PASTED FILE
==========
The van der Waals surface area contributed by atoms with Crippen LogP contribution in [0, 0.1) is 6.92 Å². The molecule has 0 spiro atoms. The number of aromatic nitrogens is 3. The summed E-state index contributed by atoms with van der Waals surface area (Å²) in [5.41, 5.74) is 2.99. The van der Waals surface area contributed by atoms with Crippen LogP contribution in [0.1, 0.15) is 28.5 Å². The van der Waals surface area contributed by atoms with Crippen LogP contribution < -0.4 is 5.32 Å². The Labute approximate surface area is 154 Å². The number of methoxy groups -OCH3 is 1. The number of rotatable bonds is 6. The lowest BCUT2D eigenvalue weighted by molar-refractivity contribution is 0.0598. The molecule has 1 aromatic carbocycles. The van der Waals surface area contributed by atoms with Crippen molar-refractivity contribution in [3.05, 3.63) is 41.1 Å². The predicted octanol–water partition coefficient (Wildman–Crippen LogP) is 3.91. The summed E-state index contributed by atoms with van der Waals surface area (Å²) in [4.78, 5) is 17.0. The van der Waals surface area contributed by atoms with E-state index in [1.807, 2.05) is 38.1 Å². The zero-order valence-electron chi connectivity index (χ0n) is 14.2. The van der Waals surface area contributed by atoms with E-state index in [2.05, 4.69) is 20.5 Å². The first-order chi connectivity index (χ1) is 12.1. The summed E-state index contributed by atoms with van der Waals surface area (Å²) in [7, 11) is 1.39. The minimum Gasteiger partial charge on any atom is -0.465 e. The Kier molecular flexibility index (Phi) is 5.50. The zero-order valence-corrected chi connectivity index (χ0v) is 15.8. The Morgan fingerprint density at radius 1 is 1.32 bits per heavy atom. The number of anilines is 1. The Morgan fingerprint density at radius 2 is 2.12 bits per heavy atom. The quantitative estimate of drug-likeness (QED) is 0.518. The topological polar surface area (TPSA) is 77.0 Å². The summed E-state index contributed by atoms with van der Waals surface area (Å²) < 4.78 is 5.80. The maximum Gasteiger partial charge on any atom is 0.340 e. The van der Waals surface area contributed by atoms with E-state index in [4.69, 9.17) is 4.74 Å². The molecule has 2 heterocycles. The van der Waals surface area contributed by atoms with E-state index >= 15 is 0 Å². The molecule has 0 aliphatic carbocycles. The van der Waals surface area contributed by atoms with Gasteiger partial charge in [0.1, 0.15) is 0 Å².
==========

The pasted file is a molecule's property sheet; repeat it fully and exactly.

The van der Waals surface area contributed by atoms with Crippen LogP contribution in [0, 0.1) is 6.92 Å². The molecule has 0 spiro atoms. The number of aromatic nitrogens is 3. The summed E-state index contributed by atoms with van der Waals surface area (Å²) in [5.41, 5.74) is 2.99. The van der Waals surface area contributed by atoms with Crippen LogP contribution in [0.1, 0.15) is 28.5 Å². The van der Waals surface area contributed by atoms with Crippen LogP contribution < -0.4 is 5.32 Å². The Labute approximate surface area is 154 Å². The number of methoxy groups -OCH3 is 1. The number of rotatable bonds is 6. The lowest BCUT2D eigenvalue weighted by molar-refractivity contribution is 0.0598. The molecule has 1 aromatic carbocycles. The van der Waals surface area contributed by atoms with Crippen molar-refractivity contribution in [3.05, 3.63) is 41.1 Å². The predicted octanol–water partition coefficient (Wildman–Crippen LogP) is 3.91. The summed E-state index contributed by atoms with van der Waals surface area (Å²) in [4.78, 5) is 17.0. The van der Waals surface area contributed by atoms with E-state index in [1.807, 2.05) is 38.1 Å². The zero-order valence-electron chi connectivity index (χ0n) is 14.2. The van der Waals surface area contributed by atoms with E-state index in [2.05, 4.69) is 20.5 Å². The first-order chi connectivity index (χ1) is 12.1. The summed E-state index contributed by atoms with van der Waals surface area (Å²) in [7, 11) is 1.39. The minimum Gasteiger partial charge on any atom is -0.465 e. The Kier molecular flexibility index (Phi) is 5.50. The zero-order valence-corrected chi connectivity index (χ0v) is 15.8. The Morgan fingerprint density at radius 1 is 1.32 bits per heavy atom. The number of anilines is 1. The Morgan fingerprint density at radius 2 is 2.12 bits per heavy atom. The quantitative estimate of drug-likeness (QED) is 0.518. The topological polar surface area (TPSA) is 77.0 Å². The summed E-state index contributed by atoms with van der Waals surface area (Å²) < 4.78 is 5.80. The maximum Gasteiger partial charge on any atom is 0.340 e. The van der Waals surface area contributed by atoms with E-state index in [4.69, 9.17) is 4.74 Å². The molecule has 2 heterocycles. The van der Waals surface area contributed by atoms with E-state index >= 15 is 0 Å². The molecule has 0 aliphatic carbocycles. The van der Waals surface area contributed by atoms with Gasteiger partial charge in [0.1, 0.15) is 0 Å².